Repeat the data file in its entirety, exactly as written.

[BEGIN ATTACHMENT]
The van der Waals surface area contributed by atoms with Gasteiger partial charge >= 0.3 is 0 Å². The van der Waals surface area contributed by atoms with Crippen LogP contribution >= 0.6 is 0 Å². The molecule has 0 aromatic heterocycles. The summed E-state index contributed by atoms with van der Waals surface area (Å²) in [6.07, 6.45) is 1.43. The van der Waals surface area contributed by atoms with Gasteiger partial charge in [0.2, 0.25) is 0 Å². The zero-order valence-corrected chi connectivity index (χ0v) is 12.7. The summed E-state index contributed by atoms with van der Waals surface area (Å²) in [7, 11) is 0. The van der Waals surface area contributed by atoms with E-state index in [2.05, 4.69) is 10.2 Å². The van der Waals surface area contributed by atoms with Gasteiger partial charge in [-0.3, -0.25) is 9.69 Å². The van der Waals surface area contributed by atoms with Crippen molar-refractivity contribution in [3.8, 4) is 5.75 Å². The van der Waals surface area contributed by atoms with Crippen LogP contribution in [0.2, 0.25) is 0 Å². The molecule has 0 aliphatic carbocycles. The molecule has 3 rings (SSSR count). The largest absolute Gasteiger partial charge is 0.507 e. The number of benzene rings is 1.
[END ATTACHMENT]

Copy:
The van der Waals surface area contributed by atoms with Gasteiger partial charge >= 0.3 is 0 Å². The van der Waals surface area contributed by atoms with Crippen LogP contribution >= 0.6 is 0 Å². The molecule has 0 aromatic heterocycles. The summed E-state index contributed by atoms with van der Waals surface area (Å²) in [6.07, 6.45) is 1.43. The van der Waals surface area contributed by atoms with Gasteiger partial charge in [0.2, 0.25) is 0 Å². The zero-order valence-corrected chi connectivity index (χ0v) is 12.7. The summed E-state index contributed by atoms with van der Waals surface area (Å²) in [7, 11) is 0. The van der Waals surface area contributed by atoms with E-state index in [2.05, 4.69) is 10.2 Å². The van der Waals surface area contributed by atoms with Gasteiger partial charge in [-0.3, -0.25) is 9.69 Å². The van der Waals surface area contributed by atoms with Crippen molar-refractivity contribution in [3.8, 4) is 5.75 Å². The van der Waals surface area contributed by atoms with Crippen LogP contribution in [0.2, 0.25) is 0 Å². The molecule has 0 aliphatic carbocycles. The molecule has 3 rings (SSSR count). The largest absolute Gasteiger partial charge is 0.507 e. The number of benzene rings is 1.